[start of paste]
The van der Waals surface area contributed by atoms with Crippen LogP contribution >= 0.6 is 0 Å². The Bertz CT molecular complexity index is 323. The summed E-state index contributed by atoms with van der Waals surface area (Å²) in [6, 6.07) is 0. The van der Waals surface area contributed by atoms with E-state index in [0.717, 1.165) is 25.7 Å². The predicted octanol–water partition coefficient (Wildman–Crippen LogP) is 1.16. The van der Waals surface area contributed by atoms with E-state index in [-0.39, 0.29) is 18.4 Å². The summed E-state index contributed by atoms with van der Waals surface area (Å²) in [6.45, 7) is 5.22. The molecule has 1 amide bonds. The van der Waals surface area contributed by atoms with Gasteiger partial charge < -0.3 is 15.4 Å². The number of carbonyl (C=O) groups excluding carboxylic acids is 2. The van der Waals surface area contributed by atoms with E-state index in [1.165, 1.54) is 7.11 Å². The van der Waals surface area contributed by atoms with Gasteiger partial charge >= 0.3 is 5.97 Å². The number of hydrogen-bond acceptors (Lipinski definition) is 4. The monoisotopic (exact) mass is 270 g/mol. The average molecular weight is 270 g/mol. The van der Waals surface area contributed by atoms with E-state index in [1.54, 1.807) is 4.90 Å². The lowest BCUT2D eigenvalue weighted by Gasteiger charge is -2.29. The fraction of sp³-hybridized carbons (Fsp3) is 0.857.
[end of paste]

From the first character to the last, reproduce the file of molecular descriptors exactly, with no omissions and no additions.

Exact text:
The van der Waals surface area contributed by atoms with Crippen LogP contribution >= 0.6 is 0 Å². The Bertz CT molecular complexity index is 323. The summed E-state index contributed by atoms with van der Waals surface area (Å²) in [6, 6.07) is 0. The van der Waals surface area contributed by atoms with E-state index in [0.717, 1.165) is 25.7 Å². The predicted octanol–water partition coefficient (Wildman–Crippen LogP) is 1.16. The van der Waals surface area contributed by atoms with E-state index in [-0.39, 0.29) is 18.4 Å². The summed E-state index contributed by atoms with van der Waals surface area (Å²) in [6.45, 7) is 5.22. The molecule has 1 amide bonds. The van der Waals surface area contributed by atoms with Gasteiger partial charge < -0.3 is 15.4 Å². The number of carbonyl (C=O) groups excluding carboxylic acids is 2. The van der Waals surface area contributed by atoms with E-state index in [1.165, 1.54) is 7.11 Å². The van der Waals surface area contributed by atoms with Gasteiger partial charge >= 0.3 is 5.97 Å². The number of hydrogen-bond acceptors (Lipinski definition) is 4. The monoisotopic (exact) mass is 270 g/mol. The average molecular weight is 270 g/mol. The van der Waals surface area contributed by atoms with E-state index in [1.54, 1.807) is 4.90 Å². The lowest BCUT2D eigenvalue weighted by Gasteiger charge is -2.29. The fraction of sp³-hybridized carbons (Fsp3) is 0.857.